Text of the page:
As the papers used to say, Hometown Boy Makes Good: Falconbridge’s own Nick Tennyson is Gov. Pat McCrory’s new DOT chief, the big wheel with a mandate to get keep the Old North State rolling.
So, since Nick is a neighbor respected and liked by all, I herewith submit a few, ahem, suggestions:
Congrats on your rise to the top at DOT. From Durham mayor to chief executive of a department that touches the lives of every North Carolinian is an impressive feat.
Now you also have an opportunity to touch the lives of your Falconbridge constituents. It’s a grand old North Carolina tradition for someone who has summited the peak to help the home folks dodging rocks below.
You and I are a bit young to remember the rise of Kerr Scott, the Alamance County farm boy who became governor in the late 1940s and is revered to this day as the man who got us out of the mud. He paved the roads.
Those were the days of brown paper bags passed quietly to the Branchhead Boys for political favors. Of course, we in southwest Durham are above such crudities, preferring instead to talk to you at patio parties and through social media, of which this column is but one.
Nick, you know we have big bubbles and lotsa troubles in the N.C. 54 corridor, and none more so than at the intersection of Farrington Road and I-40. This is the Gordian knot of intersections, and it’s growing more menacing by the day thanks to rapid commercial development.
No study has recommended a financially feasible hatchet for cutting the knot. Maybe relocating the interstate ramps at exit 273 will take some pressure off the intersection. It can’t hurt and might actually help.
There are so many entrances and exits between the intersection and the traffic light at Huntingridge Road that one wonders if anything short of magnetic levitation could solve the problem.
For sure, one idea advanced by planners is poison among your neighbors: a superstreet similar to the one on U.S. 15-501 at Erwin Road. One of these cognitive-dissonance designs is too many.
Still the Intersection from Hell is hardly the only bottleneck on N.C. 54. The wicked two-lane causeway that carries NC 54 across the New Hope Creek bottomland from I-40 to Woodcroft is an overloaded, dipsy-doodle relic of the 1930s..
The causeway should be replaced by a four-lane road, either through expansion of the existing roadbed or by a bridge spanning the bottomland. Yes, doing anything will bring out die-hard greens fearful that God’s creatures will be inconvenienced, but, hey, we’re the alpha males here, and our safety comes first.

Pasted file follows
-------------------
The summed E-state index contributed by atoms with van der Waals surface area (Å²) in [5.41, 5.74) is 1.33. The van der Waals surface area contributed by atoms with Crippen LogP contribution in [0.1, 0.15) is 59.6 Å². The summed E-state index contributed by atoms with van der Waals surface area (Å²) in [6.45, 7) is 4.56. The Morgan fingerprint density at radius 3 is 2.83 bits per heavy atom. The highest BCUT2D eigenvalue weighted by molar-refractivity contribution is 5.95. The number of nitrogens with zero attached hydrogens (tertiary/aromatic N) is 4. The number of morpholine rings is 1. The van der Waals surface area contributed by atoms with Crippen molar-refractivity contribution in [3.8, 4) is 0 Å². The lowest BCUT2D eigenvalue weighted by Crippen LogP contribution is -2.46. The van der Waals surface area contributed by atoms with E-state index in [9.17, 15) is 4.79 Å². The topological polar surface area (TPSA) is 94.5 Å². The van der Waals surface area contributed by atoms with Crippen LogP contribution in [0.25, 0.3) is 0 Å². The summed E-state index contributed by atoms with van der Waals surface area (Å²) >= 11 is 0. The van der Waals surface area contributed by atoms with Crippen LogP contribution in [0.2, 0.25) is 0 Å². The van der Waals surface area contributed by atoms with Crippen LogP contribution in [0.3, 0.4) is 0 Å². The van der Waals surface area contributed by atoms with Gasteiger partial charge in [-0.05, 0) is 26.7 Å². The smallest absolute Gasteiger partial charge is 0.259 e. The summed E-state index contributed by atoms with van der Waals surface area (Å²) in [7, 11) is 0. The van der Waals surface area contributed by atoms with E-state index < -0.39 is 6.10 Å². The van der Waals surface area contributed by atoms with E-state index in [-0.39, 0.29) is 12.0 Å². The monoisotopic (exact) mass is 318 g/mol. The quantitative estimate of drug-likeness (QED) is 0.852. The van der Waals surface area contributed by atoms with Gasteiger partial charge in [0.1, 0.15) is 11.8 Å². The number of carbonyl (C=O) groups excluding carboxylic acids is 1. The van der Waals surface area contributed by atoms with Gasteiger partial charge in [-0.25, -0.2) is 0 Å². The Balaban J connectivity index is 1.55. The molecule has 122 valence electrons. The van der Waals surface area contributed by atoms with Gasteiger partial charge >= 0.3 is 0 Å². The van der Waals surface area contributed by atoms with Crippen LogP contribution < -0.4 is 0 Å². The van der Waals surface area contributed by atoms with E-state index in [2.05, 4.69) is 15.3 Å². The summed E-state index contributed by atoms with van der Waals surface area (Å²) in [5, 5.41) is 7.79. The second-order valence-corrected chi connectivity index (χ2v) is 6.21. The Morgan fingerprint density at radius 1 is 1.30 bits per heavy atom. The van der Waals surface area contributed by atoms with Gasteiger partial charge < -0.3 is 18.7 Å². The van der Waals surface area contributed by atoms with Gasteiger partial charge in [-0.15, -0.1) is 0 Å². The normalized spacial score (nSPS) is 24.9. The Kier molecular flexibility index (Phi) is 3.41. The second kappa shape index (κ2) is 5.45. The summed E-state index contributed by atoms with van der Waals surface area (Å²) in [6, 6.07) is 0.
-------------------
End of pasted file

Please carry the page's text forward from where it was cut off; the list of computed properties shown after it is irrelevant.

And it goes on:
Everybody in the N.C. 54 corridor knows that any square foot of developable land will have something built on it, almost certainly a commercial structure.
According to the 2011 corridor study, about 600 acres of developable land remain along the corridor. That land will make some people rich while making many drivers miserable.
Case in point: The two seven-story office buildings and associated parking deck planned off Farrington Road, near the intersection. The office towers will succeed Friendship Baptist Church, which is moving to a site on Farrington Road, adjacent to Falconbridge.
That section of Farrington has poor sight lines thanks to dips and curves. And now it must accommodate church traffic just below the southern entrance to Falconbridge, which as you know has the worst sight line from N.C. 54 to the intersection with Stagecoach Road.
Finally, let’s not forget the light-rail line from Alston Ave. in Durham to UNC Hospitals. If this misbegotten project becomes reality, there’ll be more trouble on Farrington Road and N.C. 54.
In fact, you will remember the proposed Leigh Village off Farrington, near a 20-acre maintenance yard for the rail system. Two for one. O joy!
Enough rambling for one day, Nick. Just wanted you to know that the home folks are proud of you and, yes, we’ll celebrate any relief (sorry, no brown paper bags) DOT can give us on N.C. 54. See ’ya at the pool.
Bob Wilson lives in southwest Durham.